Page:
Worst profit slum on China’s mega banks bad debt wave

Photographer: Kevin Fryer / Getty Images

China’s biggest banks faced a decline of their worst profit in more than a decade as a cascade of debt for businesses across China continues to worsen.

Reporting its first-half earnings on Sunday, Industrial and Commercial Bank of China Ltd., the world’s largest lender by property, China Construction Bank Corp, the second largest, Agricultural Bank of China Ltd. and Bank of China ltd. All reported a decline in profit of at least 10%. The loan loss provisions at the four banks jumped between 27% and 97%.

China’s $ 45 trillion banking system has been put on the forefront of helping to ease the worst economic recession in 40 years due to a massive shutdown due to virus outbreaks. Authorities have lent leverage to lenders to take advantage of 1.5 trillion yuan ($ 218 billion) by providing cheaper funds, increasing payments and lending to small businesses that are struggling with the epidemic.

First half earnings highlights
ICBC net income 148.8b yuan Vs 167.9 B Yuan years ago
CCB net income 137.6b yuan Vs 154.2b yuan
AgBank net income 108.8b yuan Vs 121.4 B Yuan
BOC net income 100.9B yuan Vs 114.0 B Yuan

Overall, more than 1,000 commercial banks in the country reported a 24% decline in second-quarter profits, with non-performing loans recording a record 2.7 million billion yuan. Citigroup Inc. last month slashed earnings estimates for major Chinese banks by more than 10 percentage points from 2020 to 2022 and they expect a 13% drop in profits this year.

“Under increasing political pressure, China’s banks not only had to further cut loan yields to subsidize the real economy, but also needed to accelerate counter-cyclical provision and adopt more conservative NPL assumptions in establishing provisions,” “Citigroup analysts wrote under the leadership of Judy Zhang. . “Potential negative earnings growth will outstrip China’s near-term stock performance.”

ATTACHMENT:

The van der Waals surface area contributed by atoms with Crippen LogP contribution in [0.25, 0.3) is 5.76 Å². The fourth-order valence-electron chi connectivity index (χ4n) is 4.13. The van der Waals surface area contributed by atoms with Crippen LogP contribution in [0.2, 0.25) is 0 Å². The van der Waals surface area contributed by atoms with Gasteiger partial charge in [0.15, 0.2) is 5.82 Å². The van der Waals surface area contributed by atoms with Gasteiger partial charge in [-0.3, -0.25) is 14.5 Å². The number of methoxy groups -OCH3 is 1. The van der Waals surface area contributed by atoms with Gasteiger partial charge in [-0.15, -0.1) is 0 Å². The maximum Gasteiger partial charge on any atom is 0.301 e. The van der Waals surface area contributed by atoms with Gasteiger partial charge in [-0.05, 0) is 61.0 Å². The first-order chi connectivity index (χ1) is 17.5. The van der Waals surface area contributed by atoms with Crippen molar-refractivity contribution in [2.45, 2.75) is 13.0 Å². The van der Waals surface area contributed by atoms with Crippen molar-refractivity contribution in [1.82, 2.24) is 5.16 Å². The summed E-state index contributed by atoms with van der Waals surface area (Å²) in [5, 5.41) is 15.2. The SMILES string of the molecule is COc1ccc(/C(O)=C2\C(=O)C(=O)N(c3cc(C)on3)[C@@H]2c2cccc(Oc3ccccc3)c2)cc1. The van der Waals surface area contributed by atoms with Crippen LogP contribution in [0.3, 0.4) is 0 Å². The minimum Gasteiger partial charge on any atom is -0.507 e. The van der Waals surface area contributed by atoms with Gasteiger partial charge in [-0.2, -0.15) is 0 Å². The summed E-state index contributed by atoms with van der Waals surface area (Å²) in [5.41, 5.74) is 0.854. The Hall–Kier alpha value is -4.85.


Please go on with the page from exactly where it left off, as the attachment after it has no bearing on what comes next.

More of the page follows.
Due to the government pressurizing the four big banks to contend loans, loans and advances rose between 7% and 10% in the first half, even as bad debt had risen.

Investors have never been so low on the outlook of Chinese lenders. The stocks of the largest banks are based on their forecast book value, about 0.45 times the record low valuation, the benchmark index in Hong Kong and the mainland index for most of the past five years.

Moody’s Investors Service expects bad lending pressure to remain high amidst weak consumer sentiment, straining banks’ profits for the rest of 2020. Economists predict that GDP will grow 2% this year, slowing to 6.1% in 2019.

Chinese banks joined the chorus of global lenders warning of a difficult economic outlook. HSBC Holdings plc said the damage from the pandemic could be more than $ 13 billion this year, while JPMorgan Chase & Co. spoke of a long decline and said government stimulus made it harder to mitigate the economic damage Used to be.

At its worst, China’s banks could be directed to reduce profits by around 20% to 25% in 2020, according to Jefferies analyst Shujin Chen. It is further stated that without any dividend payment, the capital of the banks will suffer and be detrimental to financial stability.

“The banking industry is facing a more complex and uncertain external environment,” citing the epidemic in China, economic “downward pressure”, “geopolitical tensions” and the possibility of a disintegration in globalization, the CCB reported said in.

China is slowly recovering as President Xi Jinping is increasing his emphasis to make the economy more independent amidst a broader confrontation with the US over everything from trade to finance and technology.

Tensions between the world’s two superpowers over Hong Kong have led to sharp restrictions on leaders and officials of both sides over the past few weeks. China’s largest lenders are looking at their accounts so that their access to significant dollar financing is not jeopardized. The big four banks had $ 1.2 trillion in such funding at the end of June and could face fines for doing business with any of the 11 Hong Kong and mainland officials targeted by US sanctions.

– Jun Luo, and with assistance by Alfred Liu

(ICBC adds earnings from BOC.)


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